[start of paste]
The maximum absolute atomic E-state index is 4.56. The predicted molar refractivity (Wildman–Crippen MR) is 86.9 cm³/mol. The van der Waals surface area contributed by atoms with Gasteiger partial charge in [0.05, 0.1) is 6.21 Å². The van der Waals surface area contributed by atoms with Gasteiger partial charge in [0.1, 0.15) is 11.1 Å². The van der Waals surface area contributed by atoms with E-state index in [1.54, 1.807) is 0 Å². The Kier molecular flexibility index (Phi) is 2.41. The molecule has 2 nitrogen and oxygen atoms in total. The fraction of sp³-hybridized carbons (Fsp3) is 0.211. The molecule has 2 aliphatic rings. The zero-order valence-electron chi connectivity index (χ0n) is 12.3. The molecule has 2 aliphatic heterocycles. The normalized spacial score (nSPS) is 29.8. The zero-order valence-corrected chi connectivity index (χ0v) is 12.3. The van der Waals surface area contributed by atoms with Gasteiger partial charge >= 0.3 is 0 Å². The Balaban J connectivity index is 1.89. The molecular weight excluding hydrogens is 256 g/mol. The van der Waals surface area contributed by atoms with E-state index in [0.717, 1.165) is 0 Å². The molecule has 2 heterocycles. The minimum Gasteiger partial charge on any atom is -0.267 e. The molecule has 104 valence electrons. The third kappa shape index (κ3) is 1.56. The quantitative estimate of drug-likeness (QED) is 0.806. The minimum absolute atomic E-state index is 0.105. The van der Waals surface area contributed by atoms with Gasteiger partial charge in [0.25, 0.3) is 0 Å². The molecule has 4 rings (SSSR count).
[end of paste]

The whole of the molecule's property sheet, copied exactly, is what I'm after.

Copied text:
The maximum absolute atomic E-state index is 4.56. The predicted molar refractivity (Wildman–Crippen MR) is 86.9 cm³/mol. The van der Waals surface area contributed by atoms with Gasteiger partial charge in [0.05, 0.1) is 6.21 Å². The van der Waals surface area contributed by atoms with Gasteiger partial charge in [0.1, 0.15) is 11.1 Å². The van der Waals surface area contributed by atoms with E-state index in [1.54, 1.807) is 0 Å². The Kier molecular flexibility index (Phi) is 2.41. The molecule has 2 nitrogen and oxygen atoms in total. The fraction of sp³-hybridized carbons (Fsp3) is 0.211. The molecule has 2 aliphatic rings. The zero-order valence-electron chi connectivity index (χ0n) is 12.3. The molecule has 2 aliphatic heterocycles. The normalized spacial score (nSPS) is 29.8. The zero-order valence-corrected chi connectivity index (χ0v) is 12.3. The van der Waals surface area contributed by atoms with Gasteiger partial charge >= 0.3 is 0 Å². The Balaban J connectivity index is 1.89. The molecular weight excluding hydrogens is 256 g/mol. The van der Waals surface area contributed by atoms with E-state index in [0.717, 1.165) is 0 Å². The molecule has 2 heterocycles. The minimum Gasteiger partial charge on any atom is -0.267 e. The molecule has 104 valence electrons. The third kappa shape index (κ3) is 1.56. The quantitative estimate of drug-likeness (QED) is 0.806. The minimum absolute atomic E-state index is 0.105. The van der Waals surface area contributed by atoms with Gasteiger partial charge in [0.25, 0.3) is 0 Å². The molecule has 4 rings (SSSR count).